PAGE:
World Library  
Flag as Inappropriate
Email this Article

Karl Mai

Article Id: WHEBN0007384861
Reproduction Date:

Title: Karl Mai  
Author: World Heritage Encyclopedia
Language: English
Subject: SpVgg Greuther Fürth, Hans Bauer (footballer), Fritz Laband, Heinz Kwiatkowski, Herbert Erhardt
Collection:
Publisher: World Heritage Encyclopedia
Publication
Date:
 

Karl Mai

Karl Mai
Personal information
Date of birth (1928-07-27)27 July 1928
Place of birth Fürth, Germany
Date of death 15 March 1993(1993-03-15) (aged 64)
Playing position Midfielder
Senior career*
Years Team Apps (Gls)
1942–1958 SpVgg Fürth 182 (17)
1958–1961 Bayern Munich 13 (1)
1961 FC Young Fellows Zürich
1962–1963 FC Dornbirn
National team
1953–1959 West Germany 21 (1)
Teams managed
1963 ESV Ingolstadt

* Senior club appearances and goals counted for the domestic league only.

† Appearances (goals)

Karl (Charly) Mai (27 July 1928 – 15 March 1993) was a German footballer. He was born in Fürth.

He was part of the West German team that won the 1954 FIFA World Cup. In total he earned 21 caps and scored one goal for West Germany.[1] During his club career he played for SpVgg Fürth and Bayern Munich.[2]

Sepp Herberger compared Mai's playing style to that of 1930s player Andreas Kupfer but also appreciated his solidity and straightness. In the 1954 World Cup Final Mai faced Sandor Kocsis who had scored no less than 11 goals up to that game, yet he failed to score in the final as Mai performed a rigid marking job on Kocsis. Mai was an outspoken player who also did not shy away from stating his opinion towards Herberger.[3]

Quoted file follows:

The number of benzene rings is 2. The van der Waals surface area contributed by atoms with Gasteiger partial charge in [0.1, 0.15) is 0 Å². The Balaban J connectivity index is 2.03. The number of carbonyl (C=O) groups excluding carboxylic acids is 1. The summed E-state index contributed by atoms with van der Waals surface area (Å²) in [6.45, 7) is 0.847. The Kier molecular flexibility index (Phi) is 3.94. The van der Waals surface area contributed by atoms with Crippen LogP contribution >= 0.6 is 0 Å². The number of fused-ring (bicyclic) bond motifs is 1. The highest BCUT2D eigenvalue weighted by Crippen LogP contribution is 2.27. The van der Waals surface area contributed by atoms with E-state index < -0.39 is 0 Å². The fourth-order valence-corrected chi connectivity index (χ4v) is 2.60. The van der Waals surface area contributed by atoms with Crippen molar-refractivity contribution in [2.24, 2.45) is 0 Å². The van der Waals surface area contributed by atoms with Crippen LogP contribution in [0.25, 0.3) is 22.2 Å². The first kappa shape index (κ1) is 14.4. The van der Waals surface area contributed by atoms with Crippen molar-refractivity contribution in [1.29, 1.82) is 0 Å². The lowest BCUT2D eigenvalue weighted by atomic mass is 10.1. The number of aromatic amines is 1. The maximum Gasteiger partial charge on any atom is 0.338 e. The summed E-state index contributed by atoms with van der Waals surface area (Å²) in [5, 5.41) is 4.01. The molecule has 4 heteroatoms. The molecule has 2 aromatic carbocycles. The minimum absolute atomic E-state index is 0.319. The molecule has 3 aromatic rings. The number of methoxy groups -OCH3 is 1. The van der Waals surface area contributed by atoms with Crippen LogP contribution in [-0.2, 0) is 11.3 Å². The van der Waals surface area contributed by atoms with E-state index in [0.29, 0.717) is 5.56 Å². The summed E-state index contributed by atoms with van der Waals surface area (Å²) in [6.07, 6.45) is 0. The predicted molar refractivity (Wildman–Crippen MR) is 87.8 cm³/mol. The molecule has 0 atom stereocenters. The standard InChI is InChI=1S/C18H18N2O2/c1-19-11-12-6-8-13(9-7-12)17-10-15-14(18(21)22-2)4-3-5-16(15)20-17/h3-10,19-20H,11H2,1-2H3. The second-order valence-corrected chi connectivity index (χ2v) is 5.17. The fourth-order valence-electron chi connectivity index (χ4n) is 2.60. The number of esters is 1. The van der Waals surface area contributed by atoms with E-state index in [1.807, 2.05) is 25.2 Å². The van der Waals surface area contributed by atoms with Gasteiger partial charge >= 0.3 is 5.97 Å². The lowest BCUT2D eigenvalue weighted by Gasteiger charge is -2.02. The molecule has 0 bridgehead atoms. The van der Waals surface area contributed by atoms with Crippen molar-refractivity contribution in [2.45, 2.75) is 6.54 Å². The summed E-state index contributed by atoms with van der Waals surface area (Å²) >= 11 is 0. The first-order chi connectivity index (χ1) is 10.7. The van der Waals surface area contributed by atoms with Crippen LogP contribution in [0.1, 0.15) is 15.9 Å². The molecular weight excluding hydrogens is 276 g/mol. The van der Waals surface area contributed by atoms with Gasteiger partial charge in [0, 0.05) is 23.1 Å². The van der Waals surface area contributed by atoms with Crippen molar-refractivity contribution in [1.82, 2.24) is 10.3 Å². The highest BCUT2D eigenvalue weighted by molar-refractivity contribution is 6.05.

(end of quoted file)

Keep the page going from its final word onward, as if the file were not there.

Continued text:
After his professional career he became a coach in the 1960s and then a school trainer. In the early 1990s, his right lung was removed. He died in 1993.[3]

References

  1. ^ "Karl Mai" (in German). fussballdaten.de. Retrieved 28 November 2012. 
  2. ^ "Karl Mai" (in German). weltfussball.de. Retrieved 23 January 2010. 
  3. ^ a b Bitter, Jürgen (1997). Deutschlands Fußball Nationalspieler (in German). Sportverlag. p. 296. 


This article was sourced from Creative Commons Attribution-ShareAlike License; additional terms may apply. World Heritage Encyclopedia content is assembled from numerous content providers, Open Access Publishing, and in compliance with The Fair Access to Science and Technology Research Act (FASTR), Wikimedia Foundation, Inc., Public Library of Science, The Encyclopedia of Life, Open Book Publishers (OBP), PubMed, U.S. National Library of Medicine, National Center for Biotechnology Information, U.S. National Library of Medicine, National Institutes of Health (NIH), U.S. Department of Health & Human Services, and USA.gov, which sources content from all federal, state, local, tribal, and territorial government publication portals (.gov, .mil, .edu). Funding for USA.gov and content contributors is made possible from the U.S. Congress, E-Government Act of 2002.
 
Crowd sourced content that is contributed to World Heritage Encyclopedia is peer reviewed and edited by our editorial staff to ensure quality scholarly research articles.
 
By using this site, you agree to the Terms of Use and Privacy Policy. World Heritage Encyclopedia™ is a registered trademark of the World Public Library Association, a non-profit organization.
 



Copyright © World Library Foundation. All rights reserved. eBooks from World Library are sponsored by the World Library Foundation,
a 501c(4) Member's Support Non-Profit Organization, and is NOT affiliated with any governmental agency or department.